they know about the shape and what how are they processing it so this in this
one what she discovered is that in fact this little cylinder that has a hole on
the side with food the management will actually ignore the hole with the food
and instead cue in on the edges knowing somewhere whatever that their
access inside here relates to state in strength so we’re continuing this work I
thought that was so innovative really cool project this okay this is those are
some of the highlights and the ways that we think about
that’s what you get and what you lose when you go to the other extremes in
biology but as I mentioned earlier probably would not have even continued
to work on manuscript system if I had it realized early on that there was a
morphology and that we could study efficiently and effectively across e
because what I’m really interested in is not just the physics and the panics of
how these systems work but how that relates to evolutionary diversity so
again a question here is if you evolve something that’s incredibly potent does
that help you out or are there trade-offs that come with it so this is
a really long series of papers that kind of work by three postdocs Toma Han as a
professor at University of Montpellier the later sent to the professor Illinois
yeah Martha media was just sort of in a position really really talented
scientist and I’m barely going to touch what they did but what we came up with
was a way to compare morphology and mechanics and integration of the
morphology across manage and ask what does the evolution of it I accelerated
system due for their potential for evolutionary change and in the meantime
I’m working hard to make this a system that we could even generalize and
compare across many groups of independently evolved linkage systems so
in a very short format summary what we found is that with the oranges and as
I’ve already told you it’s extreme acceleration a more potent spring
although we don’t know the dynamics of these Springs yet they force modified
muscles this is the part where it gets a lower muscle to put more energy into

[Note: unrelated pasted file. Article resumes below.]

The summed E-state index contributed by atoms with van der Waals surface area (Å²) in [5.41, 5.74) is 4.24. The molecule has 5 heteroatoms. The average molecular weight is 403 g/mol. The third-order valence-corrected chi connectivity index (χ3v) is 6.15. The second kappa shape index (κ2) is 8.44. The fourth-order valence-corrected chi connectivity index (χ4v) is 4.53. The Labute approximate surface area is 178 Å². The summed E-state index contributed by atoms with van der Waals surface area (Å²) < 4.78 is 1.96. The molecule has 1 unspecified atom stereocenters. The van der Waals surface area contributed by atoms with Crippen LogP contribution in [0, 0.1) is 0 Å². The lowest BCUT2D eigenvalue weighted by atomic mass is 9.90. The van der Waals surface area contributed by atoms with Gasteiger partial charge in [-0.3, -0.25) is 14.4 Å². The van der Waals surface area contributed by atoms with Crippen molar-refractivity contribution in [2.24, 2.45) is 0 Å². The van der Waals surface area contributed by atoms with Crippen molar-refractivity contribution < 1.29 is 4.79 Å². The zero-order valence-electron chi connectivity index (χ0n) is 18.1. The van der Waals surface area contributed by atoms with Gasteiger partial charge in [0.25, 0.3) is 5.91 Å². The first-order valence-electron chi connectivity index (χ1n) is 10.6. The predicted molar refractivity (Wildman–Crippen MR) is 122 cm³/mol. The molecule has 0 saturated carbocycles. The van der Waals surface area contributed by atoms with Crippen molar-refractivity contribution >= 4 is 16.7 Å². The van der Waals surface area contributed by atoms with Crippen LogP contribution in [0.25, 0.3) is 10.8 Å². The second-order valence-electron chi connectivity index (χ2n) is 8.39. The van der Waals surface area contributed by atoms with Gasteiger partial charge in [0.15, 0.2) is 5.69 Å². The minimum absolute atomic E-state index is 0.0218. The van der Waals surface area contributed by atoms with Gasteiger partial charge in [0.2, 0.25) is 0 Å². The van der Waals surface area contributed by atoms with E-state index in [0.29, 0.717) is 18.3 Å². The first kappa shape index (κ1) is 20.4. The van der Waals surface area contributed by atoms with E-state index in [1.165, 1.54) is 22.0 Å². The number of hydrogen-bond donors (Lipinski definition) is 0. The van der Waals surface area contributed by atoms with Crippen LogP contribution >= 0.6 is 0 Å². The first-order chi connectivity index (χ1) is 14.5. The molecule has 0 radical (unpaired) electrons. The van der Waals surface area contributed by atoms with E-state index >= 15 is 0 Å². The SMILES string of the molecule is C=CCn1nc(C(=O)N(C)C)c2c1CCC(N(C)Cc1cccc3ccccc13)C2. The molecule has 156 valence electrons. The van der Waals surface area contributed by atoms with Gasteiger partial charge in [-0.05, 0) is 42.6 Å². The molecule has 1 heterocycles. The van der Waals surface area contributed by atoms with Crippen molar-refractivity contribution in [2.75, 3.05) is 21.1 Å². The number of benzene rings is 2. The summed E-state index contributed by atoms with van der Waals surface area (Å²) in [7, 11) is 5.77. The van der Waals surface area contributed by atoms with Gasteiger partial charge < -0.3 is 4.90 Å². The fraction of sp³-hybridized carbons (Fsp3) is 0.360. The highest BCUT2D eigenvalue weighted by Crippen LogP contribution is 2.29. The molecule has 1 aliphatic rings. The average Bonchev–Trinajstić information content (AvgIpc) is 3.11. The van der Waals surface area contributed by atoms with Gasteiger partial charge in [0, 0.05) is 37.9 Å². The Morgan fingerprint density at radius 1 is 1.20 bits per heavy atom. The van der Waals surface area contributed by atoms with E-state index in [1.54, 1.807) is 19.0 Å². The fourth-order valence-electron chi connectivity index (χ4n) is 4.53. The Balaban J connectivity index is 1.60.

that spring their body sizes back to that in a minute so this is a very
process is actually very fluent reader over the management but before the
Mantis snatchers evolved there was a very wide seismic editor but all centers
are small back to what we found from a series of papers is that with the origin
of the hammer was a martini in the accumulation research that’s on
that Oh it’s called disparity the diversity of
morphology which is the first hint that may be evolving incredibly tightly knit
and tightly tuned mechanical system actually reduces the potential for
evolutionary diversification abacus in a minute but this is something that
engineers who are doing synthesis to think about all the time how do you
retain the ability to vary the system and play with it as you get it tighter
and tighter and more and more extreme so one highlight from all this stuff was
looking across not dismantle sharklet multiple origins and fish to ask about
the correlation between the output of the system and the morphological in and
how that relates to the rates of them how does that work so this is a fairly
complicated project but just to give you the kind of icing on the cake version of
it what we found is that if you look across linkage systems this is the
linkage mechanics that actually delivers the energy to the motion of the hammer
of the mantis shrimp or the jaws and various fishin’s the most tightly
correlated parts the parts that are that if you look at a change in the output of
the change in input ones are most highly correlated back to evolve and not only
that but those parts are always the smallest so what we found is actually
it’s something that is very well and for thinking about evolutionary the
intersection between physics and evolution as well as for engineer
synthesis is that tiny parts can be an incredibly important part source of
variation of illness for a long time in biology that can be tightly coupled to
the output of the system and in fact that could be an accelerant or a way for
enhancing the rates of evolutionary change so in the same system where we
can find decrease accumulation of diversity because of shift you
potentially kind of a shook it tightly knit by mechanics we also see a robust
pattern across multiple room a pathway for enhancing the rate of
evolutionary Chi so this has been really exciting for us you’d be able to take
this further further steps out as more general principles or mechanical system
was an evolutionary diversity so we could even go from this process we could
start with a simple we good system and presumably we could do this in physics
and so this aside and say well where do we marry the very sensitive to
mechanical sensitivity we can look at the diversity diversity of these
different components we can think about it in terms of rates and we’ve also
looked across the actual topology of the look at how this manifests as shifts in
evolutionary chain across and again these tightly linked components are all